Subdivision 1. Members, directors, and officers. No review organization and no person who is a member or employee, director, or officer of, who acts in an advisory capacity to, or who furnishes counsel or services to, a review organization shall be liable for damages or other relief in any action brought by a person or persons whose activities have been or are being scrutinized or reviewed by a review organization, by reason of the performance by the person of any duty, function, or activity of such review organization, unless the performance of such duty, function or activity was motivated by malice toward the person affected thereby. No review organization and no person shall be liable for damages or other relief in any action by reason of the performance of the review organization or person of any duty, function, or activity as a review organization or a member of a review committee or by reason of any recommendation or action of the review committee when the person acts in the reasonable belief that the action or recommendation is warranted by facts known to the person or the review organization after reasonable efforts to ascertain the facts upon which the review organization's action or recommendation is made, except that any corporation designated as a review organization under the Code of Federal Regulations, title 42, section 466 (1983) shall be subject to actions for damages or other relief by reason of any failure of a person, whose care or treatment is required to be scrutinized or reviewed by the review organization, to receive medical care or treatment as a result of a determination by the review organization that medical care was unnecessary or inappropriate.
The protections from liability provided in this subdivision shall also apply to the governing body of the review organization and shall not be waived as a result of referral of a matter from the review organization to the governing body or consideration by the governing body of decisions, recommendations, or documentation of the review organization.
Subd. 2. Organizations. No state or local association of professionals or organization of professionals from a particular area shall be liable for damages or other relief in any action brought by a person whose activities have been or are being scrutinized or reviewed by a review organization established by the association or organization, unless the association or organization was motivated by malice towards the person affected by the review or scrutiny.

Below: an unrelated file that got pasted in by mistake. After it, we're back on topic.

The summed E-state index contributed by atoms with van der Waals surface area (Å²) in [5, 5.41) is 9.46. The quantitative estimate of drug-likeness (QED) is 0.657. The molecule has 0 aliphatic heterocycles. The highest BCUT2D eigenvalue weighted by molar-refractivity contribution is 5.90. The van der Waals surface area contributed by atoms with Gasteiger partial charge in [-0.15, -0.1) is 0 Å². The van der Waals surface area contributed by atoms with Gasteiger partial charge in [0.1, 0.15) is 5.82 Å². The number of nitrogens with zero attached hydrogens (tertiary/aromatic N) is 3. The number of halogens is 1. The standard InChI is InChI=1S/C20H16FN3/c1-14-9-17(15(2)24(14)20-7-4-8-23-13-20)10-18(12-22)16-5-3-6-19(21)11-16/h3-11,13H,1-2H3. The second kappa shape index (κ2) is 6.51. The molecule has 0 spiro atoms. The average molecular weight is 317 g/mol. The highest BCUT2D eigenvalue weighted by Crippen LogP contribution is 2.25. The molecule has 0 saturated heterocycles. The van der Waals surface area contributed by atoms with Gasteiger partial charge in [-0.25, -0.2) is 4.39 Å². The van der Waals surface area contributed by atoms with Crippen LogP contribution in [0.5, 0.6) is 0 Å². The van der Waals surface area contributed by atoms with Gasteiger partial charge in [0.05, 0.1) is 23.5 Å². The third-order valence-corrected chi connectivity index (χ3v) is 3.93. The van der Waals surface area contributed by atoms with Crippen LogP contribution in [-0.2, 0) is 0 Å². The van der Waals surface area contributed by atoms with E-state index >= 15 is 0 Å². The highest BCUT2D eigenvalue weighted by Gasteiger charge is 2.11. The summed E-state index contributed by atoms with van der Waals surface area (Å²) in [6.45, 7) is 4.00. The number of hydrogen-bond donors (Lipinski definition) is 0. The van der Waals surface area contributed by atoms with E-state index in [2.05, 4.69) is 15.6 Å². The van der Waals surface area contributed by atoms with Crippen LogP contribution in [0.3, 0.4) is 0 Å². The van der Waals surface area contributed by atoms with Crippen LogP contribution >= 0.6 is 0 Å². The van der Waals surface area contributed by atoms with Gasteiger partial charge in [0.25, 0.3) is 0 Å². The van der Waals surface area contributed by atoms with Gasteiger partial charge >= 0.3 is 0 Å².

145.64 Confidentiality of records of review organization.
Subdivision 1. Data and information. (a) Except as provided in subdivision 4, data and information acquired by a review organization, in the exercise of its duties and functions, or by an individual or other entity acting at the direction of a review organization, shall be held in confidence, shall not be disclosed to anyone except to the extent necessary to carry out one or more of the purposes of the review organization, and shall not be subject to subpoena or discovery. No person described in section 145.63 shall disclose what transpired at a meeting of a review organization except to the extent necessary to carry out one or more of the purposes of a review organization. The proceedings and records of a review organization shall not be subject to discovery or introduction into evidence in any civil action against a professional arising out of the matter or matters which are the subject of consideration by the review organization. Information, documents or records otherwise available from original sources shall not be immune from discovery or use in any civil action merely because they were presented during proceedings of a review organization, nor shall any person who testified before a review organization or who is a member of it be prevented from testifying as to matters within the person's knowledge, but a witness cannot be asked about the witness' testimony before a review organization or opinions formed by the witness as a result of its hearings. For purposes of this subdivision, records of a review organization include Internet-based data derived from data shared for the purposes of the standardized incident reporting system described in section 145.61, subdivision 5, clause (q).